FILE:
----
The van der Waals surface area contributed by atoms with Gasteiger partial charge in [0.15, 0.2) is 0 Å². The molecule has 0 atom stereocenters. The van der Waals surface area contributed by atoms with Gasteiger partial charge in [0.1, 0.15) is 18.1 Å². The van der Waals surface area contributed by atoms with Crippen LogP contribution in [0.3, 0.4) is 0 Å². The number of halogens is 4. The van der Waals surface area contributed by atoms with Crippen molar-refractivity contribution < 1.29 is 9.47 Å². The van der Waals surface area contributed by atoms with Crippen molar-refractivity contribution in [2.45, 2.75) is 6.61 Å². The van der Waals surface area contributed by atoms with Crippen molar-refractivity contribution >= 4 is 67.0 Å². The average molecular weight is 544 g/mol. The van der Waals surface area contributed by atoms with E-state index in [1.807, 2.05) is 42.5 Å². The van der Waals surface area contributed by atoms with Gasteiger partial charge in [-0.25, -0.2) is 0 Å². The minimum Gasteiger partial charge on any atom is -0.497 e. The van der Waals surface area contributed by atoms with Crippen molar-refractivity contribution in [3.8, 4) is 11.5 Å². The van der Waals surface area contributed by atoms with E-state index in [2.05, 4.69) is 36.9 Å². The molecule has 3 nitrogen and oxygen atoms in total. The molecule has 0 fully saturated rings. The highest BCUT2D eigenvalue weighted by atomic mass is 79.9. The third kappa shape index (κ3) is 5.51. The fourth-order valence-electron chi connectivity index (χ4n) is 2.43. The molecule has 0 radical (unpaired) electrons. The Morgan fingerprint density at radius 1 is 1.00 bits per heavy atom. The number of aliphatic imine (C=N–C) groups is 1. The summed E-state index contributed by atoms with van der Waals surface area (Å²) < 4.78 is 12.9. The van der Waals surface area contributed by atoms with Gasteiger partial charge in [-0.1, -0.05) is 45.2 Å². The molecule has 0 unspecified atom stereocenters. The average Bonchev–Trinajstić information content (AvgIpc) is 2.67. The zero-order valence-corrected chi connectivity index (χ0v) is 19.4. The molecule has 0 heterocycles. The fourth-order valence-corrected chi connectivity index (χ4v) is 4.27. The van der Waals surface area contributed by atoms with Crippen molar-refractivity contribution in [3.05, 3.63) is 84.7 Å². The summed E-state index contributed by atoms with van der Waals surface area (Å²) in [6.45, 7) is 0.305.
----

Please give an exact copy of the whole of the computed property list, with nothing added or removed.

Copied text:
The van der Waals surface area contributed by atoms with Gasteiger partial charge in [0.15, 0.2) is 0 Å². The molecule has 0 atom stereocenters. The van der Waals surface area contributed by atoms with Gasteiger partial charge in [0.1, 0.15) is 18.1 Å². The van der Waals surface area contributed by atoms with Crippen LogP contribution in [0.3, 0.4) is 0 Å². The number of halogens is 4. The van der Waals surface area contributed by atoms with Crippen molar-refractivity contribution < 1.29 is 9.47 Å². The van der Waals surface area contributed by atoms with Crippen molar-refractivity contribution in [2.45, 2.75) is 6.61 Å². The van der Waals surface area contributed by atoms with Crippen molar-refractivity contribution >= 4 is 67.0 Å². The average molecular weight is 544 g/mol. The van der Waals surface area contributed by atoms with E-state index in [1.807, 2.05) is 42.5 Å². The van der Waals surface area contributed by atoms with Gasteiger partial charge in [-0.25, -0.2) is 0 Å². The minimum Gasteiger partial charge on any atom is -0.497 e. The van der Waals surface area contributed by atoms with Crippen molar-refractivity contribution in [3.8, 4) is 11.5 Å². The van der Waals surface area contributed by atoms with E-state index in [2.05, 4.69) is 36.9 Å². The molecule has 3 nitrogen and oxygen atoms in total. The molecule has 0 fully saturated rings. The highest BCUT2D eigenvalue weighted by atomic mass is 79.9. The third kappa shape index (κ3) is 5.51. The fourth-order valence-electron chi connectivity index (χ4n) is 2.43. The molecule has 0 radical (unpaired) electrons. The Morgan fingerprint density at radius 1 is 1.00 bits per heavy atom. The number of aliphatic imine (C=N–C) groups is 1. The summed E-state index contributed by atoms with van der Waals surface area (Å²) < 4.78 is 12.9. The van der Waals surface area contributed by atoms with Gasteiger partial charge in [-0.1, -0.05) is 45.2 Å². The molecule has 0 unspecified atom stereocenters. The average Bonchev–Trinajstić information content (AvgIpc) is 2.67. The zero-order valence-corrected chi connectivity index (χ0v) is 19.4. The molecule has 0 heterocycles. The fourth-order valence-corrected chi connectivity index (χ4v) is 4.27. The van der Waals surface area contributed by atoms with Crippen molar-refractivity contribution in [3.05, 3.63) is 84.7 Å². The summed E-state index contributed by atoms with van der Waals surface area (Å²) in [6.45, 7) is 0.305.